Comments Comments

Up to 100 million wine labels a year could soon be rolling off the presses of label printers across Australia and New Zealand, as China indicates it will end its effective ban on ANZ wines.

Going back to China: Label printers optimistic that ban will end soon

The formal final decision is expected by the end of the month from Beijing, but after reviewing the wine tariffs, following the recent thaw in Sino-Australia relations, the Chinese government’s commercial board has recommended they be lifted.

The Chinese ban, set in place two and a half years ago through astronomic tariffs introduced as relations between Australia and China reached new lows, hit the wine industry hard, and local label printers suffered as a consequence. The $1.2bn annual exports in wine to China reduced to just $8.1m, wiping out a huge amount of labels, many of which featuring added margin embellishments.

The wine label sector is one of the more lucrative for label printers, with vineyards often requesting elaborate embellishments, especially for the Chinese market where Australian wine is viewed as a premium product. Losing 100 million labels overnight was a blow to the industry, but gaining them back, whilst it won’t be overnight, has sent label printers popping the corks in expectation.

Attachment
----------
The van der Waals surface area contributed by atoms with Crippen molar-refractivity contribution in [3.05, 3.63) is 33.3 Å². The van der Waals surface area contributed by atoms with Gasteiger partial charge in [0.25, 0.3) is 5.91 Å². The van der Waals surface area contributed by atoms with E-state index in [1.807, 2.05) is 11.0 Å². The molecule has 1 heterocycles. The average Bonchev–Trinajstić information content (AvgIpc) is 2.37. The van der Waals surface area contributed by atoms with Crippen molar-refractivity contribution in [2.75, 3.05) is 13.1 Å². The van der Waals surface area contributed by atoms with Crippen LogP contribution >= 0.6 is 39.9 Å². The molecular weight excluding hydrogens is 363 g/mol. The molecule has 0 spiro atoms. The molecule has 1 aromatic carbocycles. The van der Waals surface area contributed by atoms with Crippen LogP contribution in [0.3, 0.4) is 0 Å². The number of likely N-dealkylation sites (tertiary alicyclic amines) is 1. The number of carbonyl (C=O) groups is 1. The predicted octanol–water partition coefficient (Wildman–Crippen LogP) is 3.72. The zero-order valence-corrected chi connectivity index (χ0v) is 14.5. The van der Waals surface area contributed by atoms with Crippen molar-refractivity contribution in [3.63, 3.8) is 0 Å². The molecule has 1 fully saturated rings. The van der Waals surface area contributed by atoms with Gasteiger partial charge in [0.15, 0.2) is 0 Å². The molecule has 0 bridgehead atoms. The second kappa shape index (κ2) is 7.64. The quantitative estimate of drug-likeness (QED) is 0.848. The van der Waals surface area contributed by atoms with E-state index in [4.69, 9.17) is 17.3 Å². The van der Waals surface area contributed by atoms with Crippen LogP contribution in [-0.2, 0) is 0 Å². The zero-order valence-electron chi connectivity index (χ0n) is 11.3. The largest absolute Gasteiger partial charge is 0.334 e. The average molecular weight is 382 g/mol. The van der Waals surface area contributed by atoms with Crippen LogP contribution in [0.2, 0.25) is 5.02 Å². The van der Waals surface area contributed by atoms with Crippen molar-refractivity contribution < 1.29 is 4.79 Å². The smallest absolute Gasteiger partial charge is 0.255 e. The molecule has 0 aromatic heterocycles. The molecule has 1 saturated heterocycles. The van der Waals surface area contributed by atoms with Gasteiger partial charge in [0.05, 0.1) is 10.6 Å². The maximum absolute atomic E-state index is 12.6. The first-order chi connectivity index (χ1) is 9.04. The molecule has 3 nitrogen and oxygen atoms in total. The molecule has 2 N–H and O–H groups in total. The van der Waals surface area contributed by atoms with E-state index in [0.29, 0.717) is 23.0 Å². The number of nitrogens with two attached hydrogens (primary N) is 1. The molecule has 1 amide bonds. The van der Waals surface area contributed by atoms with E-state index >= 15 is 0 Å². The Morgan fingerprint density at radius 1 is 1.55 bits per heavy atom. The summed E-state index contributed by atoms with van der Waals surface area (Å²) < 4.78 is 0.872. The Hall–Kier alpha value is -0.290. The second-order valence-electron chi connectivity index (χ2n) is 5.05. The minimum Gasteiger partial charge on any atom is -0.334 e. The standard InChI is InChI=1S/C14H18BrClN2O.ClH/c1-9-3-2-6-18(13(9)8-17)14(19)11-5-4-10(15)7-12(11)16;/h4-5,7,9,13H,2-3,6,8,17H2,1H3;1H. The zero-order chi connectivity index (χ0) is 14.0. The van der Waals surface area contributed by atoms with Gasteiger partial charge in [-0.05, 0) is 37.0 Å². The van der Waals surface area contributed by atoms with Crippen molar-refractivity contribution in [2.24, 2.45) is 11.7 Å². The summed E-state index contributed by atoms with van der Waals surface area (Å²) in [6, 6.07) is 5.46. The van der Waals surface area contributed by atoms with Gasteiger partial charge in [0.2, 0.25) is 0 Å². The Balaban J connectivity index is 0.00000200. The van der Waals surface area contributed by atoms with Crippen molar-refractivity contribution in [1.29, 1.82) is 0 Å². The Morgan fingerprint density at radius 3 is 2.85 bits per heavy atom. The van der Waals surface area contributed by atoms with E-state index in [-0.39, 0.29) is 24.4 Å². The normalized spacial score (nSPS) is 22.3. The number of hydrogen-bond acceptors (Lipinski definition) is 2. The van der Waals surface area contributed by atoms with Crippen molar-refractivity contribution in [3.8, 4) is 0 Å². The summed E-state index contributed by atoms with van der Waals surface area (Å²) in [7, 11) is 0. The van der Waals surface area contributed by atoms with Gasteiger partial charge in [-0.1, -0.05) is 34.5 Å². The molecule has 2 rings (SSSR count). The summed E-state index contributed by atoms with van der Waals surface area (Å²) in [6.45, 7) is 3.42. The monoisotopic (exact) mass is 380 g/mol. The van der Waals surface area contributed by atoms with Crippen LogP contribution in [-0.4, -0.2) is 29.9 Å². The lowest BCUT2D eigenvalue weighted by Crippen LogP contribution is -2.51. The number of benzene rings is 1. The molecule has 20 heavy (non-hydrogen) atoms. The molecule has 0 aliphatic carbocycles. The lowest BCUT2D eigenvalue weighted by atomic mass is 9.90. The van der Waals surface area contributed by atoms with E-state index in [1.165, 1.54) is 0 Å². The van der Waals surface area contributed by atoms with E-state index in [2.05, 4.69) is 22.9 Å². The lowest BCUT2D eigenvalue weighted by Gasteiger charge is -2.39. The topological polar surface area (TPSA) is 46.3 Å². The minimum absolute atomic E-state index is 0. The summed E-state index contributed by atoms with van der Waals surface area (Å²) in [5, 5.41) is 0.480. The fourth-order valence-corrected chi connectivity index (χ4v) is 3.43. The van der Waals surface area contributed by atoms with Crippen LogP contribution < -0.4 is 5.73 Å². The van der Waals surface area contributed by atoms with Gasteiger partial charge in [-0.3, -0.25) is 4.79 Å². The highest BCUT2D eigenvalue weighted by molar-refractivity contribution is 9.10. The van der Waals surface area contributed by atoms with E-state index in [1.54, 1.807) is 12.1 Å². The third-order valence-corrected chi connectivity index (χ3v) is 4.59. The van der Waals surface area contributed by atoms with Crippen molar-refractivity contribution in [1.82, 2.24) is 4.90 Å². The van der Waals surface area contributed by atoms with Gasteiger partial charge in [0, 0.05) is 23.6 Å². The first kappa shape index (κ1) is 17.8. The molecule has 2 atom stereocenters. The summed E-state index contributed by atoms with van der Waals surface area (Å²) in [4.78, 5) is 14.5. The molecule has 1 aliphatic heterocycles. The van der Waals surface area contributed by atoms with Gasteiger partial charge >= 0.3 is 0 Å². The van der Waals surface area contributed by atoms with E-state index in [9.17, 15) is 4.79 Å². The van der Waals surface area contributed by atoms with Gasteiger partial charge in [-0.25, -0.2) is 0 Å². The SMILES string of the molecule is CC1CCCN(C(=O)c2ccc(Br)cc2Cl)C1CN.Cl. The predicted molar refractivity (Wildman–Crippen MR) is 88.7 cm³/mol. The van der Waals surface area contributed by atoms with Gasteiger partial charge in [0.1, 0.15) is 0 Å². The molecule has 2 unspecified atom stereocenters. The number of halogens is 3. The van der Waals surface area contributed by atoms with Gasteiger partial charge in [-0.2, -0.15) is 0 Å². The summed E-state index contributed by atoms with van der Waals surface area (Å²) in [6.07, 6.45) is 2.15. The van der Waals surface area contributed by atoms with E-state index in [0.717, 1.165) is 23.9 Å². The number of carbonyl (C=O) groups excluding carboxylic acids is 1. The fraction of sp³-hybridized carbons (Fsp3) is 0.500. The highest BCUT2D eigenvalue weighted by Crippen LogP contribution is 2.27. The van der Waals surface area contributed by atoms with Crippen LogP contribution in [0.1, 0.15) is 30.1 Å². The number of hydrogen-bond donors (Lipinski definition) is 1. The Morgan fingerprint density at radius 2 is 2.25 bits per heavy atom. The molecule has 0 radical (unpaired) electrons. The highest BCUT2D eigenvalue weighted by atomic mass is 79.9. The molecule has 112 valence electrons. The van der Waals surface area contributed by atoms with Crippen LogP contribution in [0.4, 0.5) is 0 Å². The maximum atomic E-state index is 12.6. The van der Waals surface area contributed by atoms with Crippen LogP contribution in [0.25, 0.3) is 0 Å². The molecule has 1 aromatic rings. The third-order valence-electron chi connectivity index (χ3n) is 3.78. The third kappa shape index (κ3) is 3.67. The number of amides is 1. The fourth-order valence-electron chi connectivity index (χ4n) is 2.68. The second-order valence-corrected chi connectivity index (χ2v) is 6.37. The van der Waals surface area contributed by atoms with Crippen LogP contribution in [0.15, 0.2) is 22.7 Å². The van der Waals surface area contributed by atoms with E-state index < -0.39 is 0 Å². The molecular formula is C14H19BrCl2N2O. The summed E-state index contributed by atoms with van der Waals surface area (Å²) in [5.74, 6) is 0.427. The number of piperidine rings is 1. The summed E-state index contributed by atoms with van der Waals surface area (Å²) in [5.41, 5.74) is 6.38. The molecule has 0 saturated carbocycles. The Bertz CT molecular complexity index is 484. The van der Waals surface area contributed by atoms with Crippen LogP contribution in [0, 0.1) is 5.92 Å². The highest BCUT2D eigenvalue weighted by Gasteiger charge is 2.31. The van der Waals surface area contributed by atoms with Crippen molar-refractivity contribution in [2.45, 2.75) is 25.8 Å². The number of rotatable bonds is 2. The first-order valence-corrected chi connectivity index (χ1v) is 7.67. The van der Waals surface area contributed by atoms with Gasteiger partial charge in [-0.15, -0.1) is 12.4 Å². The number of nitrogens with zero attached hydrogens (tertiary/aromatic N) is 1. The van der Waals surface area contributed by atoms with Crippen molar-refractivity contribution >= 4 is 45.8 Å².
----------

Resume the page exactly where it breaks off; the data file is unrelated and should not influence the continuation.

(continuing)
The number of bottles of Australian wine exported to China before the ban was approaching 100 million a year, each with a label printed locally. That market has never been replaced, leaving label presses around the country, and particularly in the wine producing regions, sitting idle.

There were 2366 wine producers exporting to China in 2019, but today that figure is just 114. China was by far the biggest export market for Australian wine, importing more bottles than the UK, US and Canada combined. Since the introduction of the tariffs in October 2021, the Australian wine industry has suffered from large scale over production, with huge vats of wine stored or thrown away.

comments powered by Disqus